values positively impact the academic success of AI/AN students (for a
review, see Demmert, 2001). However, for many AI/AN families, the interruption
in the intergenerational transmission of traditional culture imposed by
the Indian boarding school era--which separated generations of American
Indian children from their tribes and families--continues to have effects
today. Many American Indian women missed out on role models for nurturing
and child rearing (Ing, 1992). Further, some families continue to feel
alienated from mainstream educational purposes and institutions, which
reduces their involvement in their children's educations (Cummins, 1989).
A final family factor affecting educational outcomes of AI/AN students
is the high incidence of Indian households headed by women (45%), 42% of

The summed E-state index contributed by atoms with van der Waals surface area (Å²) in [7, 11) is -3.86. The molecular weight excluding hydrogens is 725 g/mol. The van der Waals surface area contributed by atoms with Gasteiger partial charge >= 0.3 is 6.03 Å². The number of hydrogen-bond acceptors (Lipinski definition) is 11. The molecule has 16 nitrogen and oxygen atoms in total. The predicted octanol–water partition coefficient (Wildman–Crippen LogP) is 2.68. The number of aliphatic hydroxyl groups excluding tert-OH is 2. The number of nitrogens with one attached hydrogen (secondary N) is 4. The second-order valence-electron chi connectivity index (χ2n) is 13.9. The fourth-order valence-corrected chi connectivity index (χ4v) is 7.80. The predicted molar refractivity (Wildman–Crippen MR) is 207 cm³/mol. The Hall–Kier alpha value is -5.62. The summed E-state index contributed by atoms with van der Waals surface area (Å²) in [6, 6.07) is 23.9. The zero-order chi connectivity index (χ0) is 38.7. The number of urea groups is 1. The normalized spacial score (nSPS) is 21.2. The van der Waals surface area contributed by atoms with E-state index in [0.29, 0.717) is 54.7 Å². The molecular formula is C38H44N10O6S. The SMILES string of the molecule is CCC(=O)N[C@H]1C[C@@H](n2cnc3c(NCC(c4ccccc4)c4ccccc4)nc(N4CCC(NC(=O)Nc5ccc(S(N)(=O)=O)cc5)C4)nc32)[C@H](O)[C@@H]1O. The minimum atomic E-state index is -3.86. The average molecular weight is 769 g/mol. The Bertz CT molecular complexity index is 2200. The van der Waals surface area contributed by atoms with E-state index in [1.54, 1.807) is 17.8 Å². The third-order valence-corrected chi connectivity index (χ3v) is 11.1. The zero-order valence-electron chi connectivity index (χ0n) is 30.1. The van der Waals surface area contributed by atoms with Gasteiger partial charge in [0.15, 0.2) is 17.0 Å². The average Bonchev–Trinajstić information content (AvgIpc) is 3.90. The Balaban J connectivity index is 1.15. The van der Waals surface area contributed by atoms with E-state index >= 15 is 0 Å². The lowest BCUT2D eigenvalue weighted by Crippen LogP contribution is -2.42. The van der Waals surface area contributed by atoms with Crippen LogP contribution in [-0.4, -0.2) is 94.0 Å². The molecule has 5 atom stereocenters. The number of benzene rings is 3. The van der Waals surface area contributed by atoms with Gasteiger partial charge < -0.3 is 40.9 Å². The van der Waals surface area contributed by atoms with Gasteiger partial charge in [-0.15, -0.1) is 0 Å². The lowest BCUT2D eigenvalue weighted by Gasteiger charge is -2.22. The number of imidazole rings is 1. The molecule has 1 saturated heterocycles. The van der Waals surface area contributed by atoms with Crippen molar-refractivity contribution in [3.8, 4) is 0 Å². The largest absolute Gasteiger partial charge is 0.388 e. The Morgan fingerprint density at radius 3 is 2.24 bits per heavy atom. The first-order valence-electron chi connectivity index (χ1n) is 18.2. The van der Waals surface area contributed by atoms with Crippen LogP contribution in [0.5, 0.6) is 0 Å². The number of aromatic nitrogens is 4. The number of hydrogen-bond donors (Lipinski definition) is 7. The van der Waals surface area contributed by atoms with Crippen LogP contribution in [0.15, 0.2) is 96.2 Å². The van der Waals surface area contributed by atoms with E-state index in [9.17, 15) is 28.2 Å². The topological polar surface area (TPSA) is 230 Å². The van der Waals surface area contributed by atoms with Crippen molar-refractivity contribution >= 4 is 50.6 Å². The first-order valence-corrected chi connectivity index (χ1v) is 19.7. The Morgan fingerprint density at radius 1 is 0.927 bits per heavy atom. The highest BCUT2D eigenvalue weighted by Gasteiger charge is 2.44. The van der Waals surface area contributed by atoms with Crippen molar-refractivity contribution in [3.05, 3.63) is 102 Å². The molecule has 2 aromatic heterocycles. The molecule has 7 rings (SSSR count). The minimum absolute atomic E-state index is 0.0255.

whom were younger than 20 when they had their first child (LaFromboise,
Choney, James, & Running Wolf, 1995). These factors not only contribute
to the incidence of poverty in AI/AN families but also increase the demands
on female heads of households, who may lack time and resources for active
involvement in the education of their children.
While there are no recent data about AI/AN drop-out rates, national studies
from a decade ago indicated that Native student rates were higher than
other groups in America (Hillabrant, Romano, Stang, & Charleston, 1991).
It is important to look beyond the youth themselves and examine conditions
in the schools they attend. Bowker (1993) reports that students who drop
out cite several school-related problems: failure or inability to get along
with teachers, dislike of school, inability to get along with other students,